Woman, 20, dead after tree falls on her home as baseball-sized hail batters South & forecasters predict MORE tornados

Woman, 20, dead after tree falls on her home as baseball-sized hail batters South & forecasters predict MORE tornados

April 14, 2022

A 20-YEAR-old woman has died after a tree fell on her home following a massive storm that featured baseball-sized hail battered the South as forecasters predict more tornados.

More than 62million Americans across the South and central US were slammed by severe weather, bringing blizzards, fires and storms across the region.

Residents from Texas to Minnesota experienced baseball-sized hail, tornadoes and wildfire over the course of two days.

On Tuesday, multiple tornadoes in Central Texas and Iowa caused injuries and widespread damage.

Homes in Texas' Bell County were damaged as one tornado brought massive hail measuring nearly six inches in length.

As of Wednesday morning, 47,000 Texans were experiencing power outages.

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The tornado slammed the town of Salado, leaving as many as 23 people injured.


In Arkansas, a 20-year-old woman was killed Wednesday night after a tree fell on her mobile home in the Rison community, about 45 miles south of Little Rock.

"When we arrived, she was already deceased on the scene," Stephen McClellan, emergency management director in Cleveland County, Arkansas, told weather.com.

Two others were at the home but escaped injury.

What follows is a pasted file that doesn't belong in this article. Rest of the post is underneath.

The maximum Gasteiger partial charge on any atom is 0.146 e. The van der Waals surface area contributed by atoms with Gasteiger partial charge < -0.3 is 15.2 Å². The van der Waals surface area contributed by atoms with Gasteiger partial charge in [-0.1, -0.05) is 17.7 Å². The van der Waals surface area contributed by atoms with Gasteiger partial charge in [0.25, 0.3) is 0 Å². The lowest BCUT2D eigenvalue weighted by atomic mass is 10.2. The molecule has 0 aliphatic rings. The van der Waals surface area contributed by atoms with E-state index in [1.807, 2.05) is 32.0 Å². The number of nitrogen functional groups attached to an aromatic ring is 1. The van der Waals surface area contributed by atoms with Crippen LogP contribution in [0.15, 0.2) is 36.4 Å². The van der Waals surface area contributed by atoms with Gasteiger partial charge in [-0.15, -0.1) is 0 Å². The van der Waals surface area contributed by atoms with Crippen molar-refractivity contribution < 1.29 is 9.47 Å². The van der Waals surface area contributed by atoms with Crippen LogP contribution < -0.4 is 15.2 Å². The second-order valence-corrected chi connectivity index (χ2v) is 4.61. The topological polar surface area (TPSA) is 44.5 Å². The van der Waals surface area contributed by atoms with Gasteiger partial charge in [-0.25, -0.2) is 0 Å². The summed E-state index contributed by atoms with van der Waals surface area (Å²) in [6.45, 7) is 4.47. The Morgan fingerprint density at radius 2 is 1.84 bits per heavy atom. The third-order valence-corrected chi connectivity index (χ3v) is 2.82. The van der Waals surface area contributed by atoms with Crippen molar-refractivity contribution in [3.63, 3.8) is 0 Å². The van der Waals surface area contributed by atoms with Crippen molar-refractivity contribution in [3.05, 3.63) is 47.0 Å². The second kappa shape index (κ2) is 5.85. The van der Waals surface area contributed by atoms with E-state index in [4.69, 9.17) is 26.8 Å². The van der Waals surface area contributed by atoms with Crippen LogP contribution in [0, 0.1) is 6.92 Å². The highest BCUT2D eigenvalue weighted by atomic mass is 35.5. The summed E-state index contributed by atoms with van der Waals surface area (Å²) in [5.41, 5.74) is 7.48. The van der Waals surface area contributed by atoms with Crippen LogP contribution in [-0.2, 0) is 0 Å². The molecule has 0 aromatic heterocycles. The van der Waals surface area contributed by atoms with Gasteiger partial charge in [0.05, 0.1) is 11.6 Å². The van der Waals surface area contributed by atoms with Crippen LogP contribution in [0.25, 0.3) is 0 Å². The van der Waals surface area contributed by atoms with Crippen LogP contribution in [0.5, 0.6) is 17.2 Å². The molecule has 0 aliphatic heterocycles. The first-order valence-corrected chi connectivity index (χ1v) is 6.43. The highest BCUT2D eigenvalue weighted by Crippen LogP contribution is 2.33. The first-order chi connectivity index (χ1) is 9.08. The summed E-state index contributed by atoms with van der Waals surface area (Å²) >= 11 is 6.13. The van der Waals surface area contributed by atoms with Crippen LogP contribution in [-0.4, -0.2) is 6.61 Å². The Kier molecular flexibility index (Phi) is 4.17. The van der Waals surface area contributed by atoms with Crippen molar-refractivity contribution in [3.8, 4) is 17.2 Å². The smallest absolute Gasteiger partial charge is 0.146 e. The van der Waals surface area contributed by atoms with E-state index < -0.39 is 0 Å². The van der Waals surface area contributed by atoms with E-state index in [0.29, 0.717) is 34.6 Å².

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Additionally, more than 65,000 people in Louisiana remained without power as thunderstorms hit the state on Tuesday.

More than 150,000 homes and businesses remained without power in Arkansas, Mississippi, Tennessee, and Kentucky by Wednesday evening.

For southern residents, the threat of severe weather will linger around into Thursday, as the potential of powerful winds is forecast.

Meanwhile, North Dakota was also slammed by severe weather on Tuesday, when a major blizzard brought snow and high winds that could remain until Thursday.

Grand Forks saw between nine and 11 inches of snow, per the National Weather Service, and much of the state remains under a blizzard warning.

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Moreover, alerts for "extremely critical" fires are in place for the High Plains.

Louisville Mayor Greg Fischer declared a state of emergency on Thursday following a series of storms that battered Kentucky Wednesday evening.

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